A fresh view of the legal arguments leading to the American Revolution, this book argues that rebellious acts called "lawless" mob action by British authorities were sanctioned by "whig law" in the eyes of the colonists. Professor Reid also holds that leading historians have been misled by taking both sides' forensic statements at face value.
The focus is on three events. First was the Malcom Affair (1766), when a Boston merchant and his friends faced down a sheriff's party seeking smuggled goods, arguing that the search warrant was invalid. Second was a parade in Boston to celebrate the second anniversary (1768) of the repeal of the Stamp Act—an occasion when some revenue officials were hanged in effigy. Third was the Liberty "riot" (1768), when customs officers boarded John Hancock's ship and were carried off by a crowd including the aforementioned Malcom.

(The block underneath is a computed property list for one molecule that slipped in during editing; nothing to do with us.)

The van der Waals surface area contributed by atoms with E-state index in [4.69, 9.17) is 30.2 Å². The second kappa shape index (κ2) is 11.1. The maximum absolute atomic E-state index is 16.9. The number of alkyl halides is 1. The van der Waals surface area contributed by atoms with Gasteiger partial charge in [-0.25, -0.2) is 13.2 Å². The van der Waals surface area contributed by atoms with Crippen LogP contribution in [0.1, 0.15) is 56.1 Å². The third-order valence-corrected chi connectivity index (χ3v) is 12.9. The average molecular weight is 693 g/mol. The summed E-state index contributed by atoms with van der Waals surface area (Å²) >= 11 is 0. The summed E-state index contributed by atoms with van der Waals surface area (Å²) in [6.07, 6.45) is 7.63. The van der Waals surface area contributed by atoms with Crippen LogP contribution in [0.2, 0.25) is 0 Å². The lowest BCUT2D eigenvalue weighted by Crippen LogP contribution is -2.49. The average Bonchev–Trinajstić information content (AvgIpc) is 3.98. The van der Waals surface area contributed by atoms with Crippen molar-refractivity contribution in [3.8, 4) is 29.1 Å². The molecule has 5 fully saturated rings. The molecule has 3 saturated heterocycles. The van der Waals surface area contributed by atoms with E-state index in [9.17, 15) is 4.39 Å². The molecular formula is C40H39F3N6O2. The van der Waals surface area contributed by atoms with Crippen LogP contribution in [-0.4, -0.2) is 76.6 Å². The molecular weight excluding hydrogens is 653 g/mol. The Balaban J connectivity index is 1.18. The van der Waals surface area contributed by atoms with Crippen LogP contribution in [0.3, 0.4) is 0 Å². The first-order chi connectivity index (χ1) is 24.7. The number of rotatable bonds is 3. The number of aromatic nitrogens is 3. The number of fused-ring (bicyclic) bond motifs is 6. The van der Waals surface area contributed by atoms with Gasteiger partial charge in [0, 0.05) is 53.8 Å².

Legal inquires into the three events were marked by hyperbole on both sides. Whigs depicted Crown officials as lawless trespassers serving a foreign tyrant. Tories painted the Sons of Liberty as lawless mobs of almost savage ferocity. Both sides, as the author shows, had extralegal motives: whigs to enlist supporters in the other colonies for the cause of independence; tories to bring British troops and warships to Massachusetts in support of the status quo. Both succeeded in their polemical aims, and both have gulled most historians.